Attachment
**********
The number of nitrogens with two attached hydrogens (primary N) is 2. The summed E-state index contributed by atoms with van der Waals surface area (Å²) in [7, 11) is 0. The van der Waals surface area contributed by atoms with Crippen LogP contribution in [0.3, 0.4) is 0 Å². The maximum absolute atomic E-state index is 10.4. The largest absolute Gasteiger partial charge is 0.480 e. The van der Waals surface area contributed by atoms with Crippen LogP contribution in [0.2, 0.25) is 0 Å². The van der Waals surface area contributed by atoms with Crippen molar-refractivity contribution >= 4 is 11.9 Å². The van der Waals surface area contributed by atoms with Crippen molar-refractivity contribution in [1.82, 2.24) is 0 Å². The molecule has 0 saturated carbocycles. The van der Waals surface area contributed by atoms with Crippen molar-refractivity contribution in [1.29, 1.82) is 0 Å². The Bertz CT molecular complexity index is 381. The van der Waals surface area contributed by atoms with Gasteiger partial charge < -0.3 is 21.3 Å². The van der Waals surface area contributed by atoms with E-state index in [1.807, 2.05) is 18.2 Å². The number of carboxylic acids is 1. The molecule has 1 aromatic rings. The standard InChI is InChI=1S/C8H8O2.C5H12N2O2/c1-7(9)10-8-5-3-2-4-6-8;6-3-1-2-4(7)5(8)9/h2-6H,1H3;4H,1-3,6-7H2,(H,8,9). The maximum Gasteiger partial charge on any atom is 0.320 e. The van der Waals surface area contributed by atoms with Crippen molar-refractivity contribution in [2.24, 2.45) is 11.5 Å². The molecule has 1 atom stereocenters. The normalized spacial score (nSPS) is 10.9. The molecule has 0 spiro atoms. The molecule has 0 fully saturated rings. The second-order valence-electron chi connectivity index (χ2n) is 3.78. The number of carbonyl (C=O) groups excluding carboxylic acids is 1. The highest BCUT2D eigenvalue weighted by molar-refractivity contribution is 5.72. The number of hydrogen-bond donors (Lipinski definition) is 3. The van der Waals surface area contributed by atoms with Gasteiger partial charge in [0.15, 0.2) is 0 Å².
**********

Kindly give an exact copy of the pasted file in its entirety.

The number of nitrogens with two attached hydrogens (primary N) is 2. The summed E-state index contributed by atoms with van der Waals surface area (Å²) in [7, 11) is 0. The van der Waals surface area contributed by atoms with Crippen LogP contribution in [0.3, 0.4) is 0 Å². The maximum absolute atomic E-state index is 10.4. The largest absolute Gasteiger partial charge is 0.480 e. The van der Waals surface area contributed by atoms with Crippen LogP contribution in [0.2, 0.25) is 0 Å². The van der Waals surface area contributed by atoms with Crippen molar-refractivity contribution >= 4 is 11.9 Å². The van der Waals surface area contributed by atoms with Crippen molar-refractivity contribution in [1.82, 2.24) is 0 Å². The molecule has 0 saturated carbocycles. The van der Waals surface area contributed by atoms with Crippen molar-refractivity contribution in [1.29, 1.82) is 0 Å². The Bertz CT molecular complexity index is 381. The van der Waals surface area contributed by atoms with Gasteiger partial charge < -0.3 is 21.3 Å². The van der Waals surface area contributed by atoms with E-state index in [1.807, 2.05) is 18.2 Å². The number of carboxylic acids is 1. The molecule has 1 aromatic rings. The standard InChI is InChI=1S/C8H8O2.C5H12N2O2/c1-7(9)10-8-5-3-2-4-6-8;6-3-1-2-4(7)5(8)9/h2-6H,1H3;4H,1-3,6-7H2,(H,8,9). The maximum Gasteiger partial charge on any atom is 0.320 e. The van der Waals surface area contributed by atoms with Crippen molar-refractivity contribution in [2.24, 2.45) is 11.5 Å². The molecule has 1 atom stereocenters. The normalized spacial score (nSPS) is 10.9. The molecule has 0 spiro atoms. The molecule has 0 fully saturated rings. The second-order valence-electron chi connectivity index (χ2n) is 3.78. The number of carbonyl (C=O) groups excluding carboxylic acids is 1. The highest BCUT2D eigenvalue weighted by molar-refractivity contribution is 5.72. The number of hydrogen-bond donors (Lipinski definition) is 3. The van der Waals surface area contributed by atoms with Gasteiger partial charge in [0.15, 0.2) is 0 Å².